For as long as I can remember  I have wanted to travel to Cuba. It has beckoned to me. I became especially restless to reach it after my two years living in Miami. The Cubans who live in Miami, while unique in their own ways, represent a particular subset of Cubans – the ones who fled Cuba on the eve of the Revolution, and those who managed to leave after the Revolution. They live a life of exile, many declaring they will never return to Cuba until there is no Castro in power. They will tell you of a beautiful Cuba they miss and daydream of those days. It has always made me uncomfortable. Because while their truths lie in stories of fleeing Cuba and losing the lives they had there and everything they owned, much of that ownership was built on the backs of Cubans who were not longing for this “beautiful” Cuba of days old. And I see the face of Adriana.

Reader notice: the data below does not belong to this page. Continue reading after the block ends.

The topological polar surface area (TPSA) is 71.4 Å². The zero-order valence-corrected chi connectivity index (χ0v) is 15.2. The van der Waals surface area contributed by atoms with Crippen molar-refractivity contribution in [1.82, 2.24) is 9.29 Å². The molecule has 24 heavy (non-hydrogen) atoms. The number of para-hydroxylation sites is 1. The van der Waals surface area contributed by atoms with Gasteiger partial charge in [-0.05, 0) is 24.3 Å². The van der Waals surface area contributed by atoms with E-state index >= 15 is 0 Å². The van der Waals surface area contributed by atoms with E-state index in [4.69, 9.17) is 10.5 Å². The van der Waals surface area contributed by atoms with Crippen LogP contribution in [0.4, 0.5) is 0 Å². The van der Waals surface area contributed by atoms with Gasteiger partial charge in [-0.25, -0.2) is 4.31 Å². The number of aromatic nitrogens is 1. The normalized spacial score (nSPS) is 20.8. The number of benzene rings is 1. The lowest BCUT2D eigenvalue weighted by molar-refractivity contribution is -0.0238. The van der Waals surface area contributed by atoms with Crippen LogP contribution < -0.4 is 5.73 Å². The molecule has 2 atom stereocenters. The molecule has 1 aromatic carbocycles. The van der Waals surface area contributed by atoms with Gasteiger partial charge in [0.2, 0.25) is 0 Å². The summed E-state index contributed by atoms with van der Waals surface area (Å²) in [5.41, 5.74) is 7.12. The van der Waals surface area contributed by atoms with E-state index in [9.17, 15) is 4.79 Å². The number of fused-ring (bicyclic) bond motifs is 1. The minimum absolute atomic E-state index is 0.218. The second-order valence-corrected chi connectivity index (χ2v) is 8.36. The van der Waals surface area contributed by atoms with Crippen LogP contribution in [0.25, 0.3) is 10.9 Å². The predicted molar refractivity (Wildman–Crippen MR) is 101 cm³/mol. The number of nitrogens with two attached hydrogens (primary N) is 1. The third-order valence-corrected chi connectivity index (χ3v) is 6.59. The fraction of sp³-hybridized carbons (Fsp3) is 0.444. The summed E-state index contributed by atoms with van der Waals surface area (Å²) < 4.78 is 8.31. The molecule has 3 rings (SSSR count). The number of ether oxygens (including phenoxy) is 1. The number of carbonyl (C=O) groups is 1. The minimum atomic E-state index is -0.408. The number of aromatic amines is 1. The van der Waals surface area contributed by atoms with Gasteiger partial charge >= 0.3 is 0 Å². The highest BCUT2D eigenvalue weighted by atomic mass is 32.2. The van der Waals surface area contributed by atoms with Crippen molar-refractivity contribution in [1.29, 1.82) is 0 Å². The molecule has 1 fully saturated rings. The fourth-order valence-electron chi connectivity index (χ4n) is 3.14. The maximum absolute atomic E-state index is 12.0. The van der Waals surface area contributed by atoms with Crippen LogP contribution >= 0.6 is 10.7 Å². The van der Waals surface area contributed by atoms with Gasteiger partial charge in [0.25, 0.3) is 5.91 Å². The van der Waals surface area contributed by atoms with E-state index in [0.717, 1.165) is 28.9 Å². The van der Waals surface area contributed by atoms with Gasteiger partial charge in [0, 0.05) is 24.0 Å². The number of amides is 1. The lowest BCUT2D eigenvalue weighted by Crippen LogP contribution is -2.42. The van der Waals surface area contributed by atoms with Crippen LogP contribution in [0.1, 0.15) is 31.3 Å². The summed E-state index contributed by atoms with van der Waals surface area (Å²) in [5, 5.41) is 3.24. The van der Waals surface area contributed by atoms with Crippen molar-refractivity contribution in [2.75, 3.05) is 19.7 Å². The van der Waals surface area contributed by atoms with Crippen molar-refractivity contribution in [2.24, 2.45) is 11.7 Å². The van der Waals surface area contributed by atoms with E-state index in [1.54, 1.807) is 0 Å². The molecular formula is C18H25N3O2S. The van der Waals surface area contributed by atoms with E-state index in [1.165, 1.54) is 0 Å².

Adriana was our tour guide on an Afro-Cuban religious tour who is an Economics professor at the university. We spoke about different economic models and the flaws of each. She told us that before the Revolution there were no professionals in her family, but after her mother became a scientist, she was a professor, and others had professional jobs. It was not the only time that we would hear how the Revolution shifted the realities of the poor and the darker skinned in Cuba. When we went to the contemporary art museum there was an Afro-Cuban exhibit and one art read (when translated) that it was not hard to be human, but that it was hard to be black. So while I do not and cannot doubt the horrors that Cubans have faced fleeing in the night on boats to cross the ocean for a different life and jail cells overflowing with dissenting opinions, I also cannot ignore Adriana, and her assistant tour guide, and our taxi drivers, and Roberto, and everyone else whose voice would not have been a visible and loud fabric of every day Cuban existence to share those realities with me.